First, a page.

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DEALING WITH THE CHERRY BLOTCHING PROBLEM

bare blotches coat dye finished glaze shellac stain thinned washcoat wet woodfinishing woods woodworking

Cherry was long thought of as the poor man’s mahogany and was used as a substitute for mahogany. But as quality mahogany has become harder to get, cherry has become increasing popular and is now widely thought of as a quality wood in its own right.

Though cherry has a beautiful color and is easy to work, it is difficult to finish nicely because of its tendency to blotch. Blotching is uneven coloring caused especially by stains, but also by just a clear finish, that leaves some areas darker than others.

Everyone wants to know how to avoid blotching in cherry, and you often see articles in magazines purporting to tell you the solution—but then let you down. The proposed solutions either don’t work well or muddy the wood so much that it doesn’t look like cherry anymore.

The desired look most woodworkers are after for cherry is the rich rust red of old cherry furniture. Isn’t there some way to get new pinkish cherry to look like that old cherry without blotching?

The solution

You’re not going to like the solution, but here it is. The only ways to get new cherry to look like old, aged, rust-red cherry (shown in the photo) are to let the new cherry reach the darker color on its own, which could take decades, or choose cherry boards that don’t have the tendency to blotch and stain them.

It’s light, especially sunlight, that causes cherry to darken. You can get a running start on the darkening by putting your sanded parts in the sunlight for a couple of days. Or you can finish the object (without stain) and put it in the sunlight. Sunlight coming through window glass will have less effect than direct sunlight outside.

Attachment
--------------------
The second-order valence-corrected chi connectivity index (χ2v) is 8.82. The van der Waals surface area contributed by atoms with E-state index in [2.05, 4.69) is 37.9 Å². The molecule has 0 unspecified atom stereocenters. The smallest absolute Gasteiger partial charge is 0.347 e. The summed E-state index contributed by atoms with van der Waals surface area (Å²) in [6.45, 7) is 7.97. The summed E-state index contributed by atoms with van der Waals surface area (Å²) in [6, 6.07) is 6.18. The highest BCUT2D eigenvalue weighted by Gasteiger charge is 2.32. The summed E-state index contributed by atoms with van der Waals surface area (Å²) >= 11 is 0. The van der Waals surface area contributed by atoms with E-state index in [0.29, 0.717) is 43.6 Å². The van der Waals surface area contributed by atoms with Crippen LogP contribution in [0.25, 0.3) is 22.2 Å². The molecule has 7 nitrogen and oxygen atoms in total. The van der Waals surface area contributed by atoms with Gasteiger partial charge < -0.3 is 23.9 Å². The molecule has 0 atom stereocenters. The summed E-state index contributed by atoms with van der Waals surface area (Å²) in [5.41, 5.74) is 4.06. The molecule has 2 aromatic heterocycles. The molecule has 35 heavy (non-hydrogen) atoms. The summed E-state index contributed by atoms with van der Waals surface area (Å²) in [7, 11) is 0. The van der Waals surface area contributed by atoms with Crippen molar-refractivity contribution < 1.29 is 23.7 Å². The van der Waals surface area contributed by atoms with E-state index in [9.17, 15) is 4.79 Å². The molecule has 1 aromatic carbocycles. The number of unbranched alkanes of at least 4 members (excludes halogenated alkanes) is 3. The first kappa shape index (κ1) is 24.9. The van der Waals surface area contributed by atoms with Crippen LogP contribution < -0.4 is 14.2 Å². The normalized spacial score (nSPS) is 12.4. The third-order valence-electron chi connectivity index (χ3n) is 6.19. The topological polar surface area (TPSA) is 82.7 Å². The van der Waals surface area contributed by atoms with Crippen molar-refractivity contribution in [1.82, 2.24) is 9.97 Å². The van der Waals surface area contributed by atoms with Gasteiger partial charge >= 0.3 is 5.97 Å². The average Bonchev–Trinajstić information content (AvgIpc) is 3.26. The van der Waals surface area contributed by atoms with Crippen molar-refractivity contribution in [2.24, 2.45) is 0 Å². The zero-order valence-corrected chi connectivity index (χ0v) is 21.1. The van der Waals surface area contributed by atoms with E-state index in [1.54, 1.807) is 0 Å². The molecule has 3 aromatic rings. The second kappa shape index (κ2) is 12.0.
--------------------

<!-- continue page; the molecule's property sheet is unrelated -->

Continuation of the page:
In the example shown, I finished the bottom half of the cherry board and covered the right side. Then I put it outdoors in sunshine for two days. The barely visible vertical stripe in the middle is where some sunlight passed through the tape I had applied to separate the two sides.

As the cherry ages naturally, the non-blotchy areas darken and blend with the blotchy parts, reducing the contrast so the color becomes more uniform.

In my opinion, natural aging is the best and most practical way to achieve the old cherry appearance.

It’s more practical because the other way to achieve a non-blotchy rust-red coloring is to choose boards that don’t have the blotching tendency to begin with, then stain them to the color you want. Not all cherry blotches. In the comparative example shown (which wasn’t stained), the left panel blotches with a clear finish applied. The right panel doesn’t blotch.

The problem is that no mill grades boards (or veneer) for its tendency to blotch (though they do grade veneers for curly, mottle, etc.). You have to test each board separately after it has been surfaced.

You can do this by wetting the board. You will see instantly whether it is going to blotch with a clear finish or a stain and finish. Any liquid will work, but solvents such as alcohol, mineral spirits and lacquer thinner are best because they don’t raise the grain like water does. It’s much easier to see if a board will blotch when the test is done on surfaced cherry than on raw, unsurfaced cherry.

The publicized method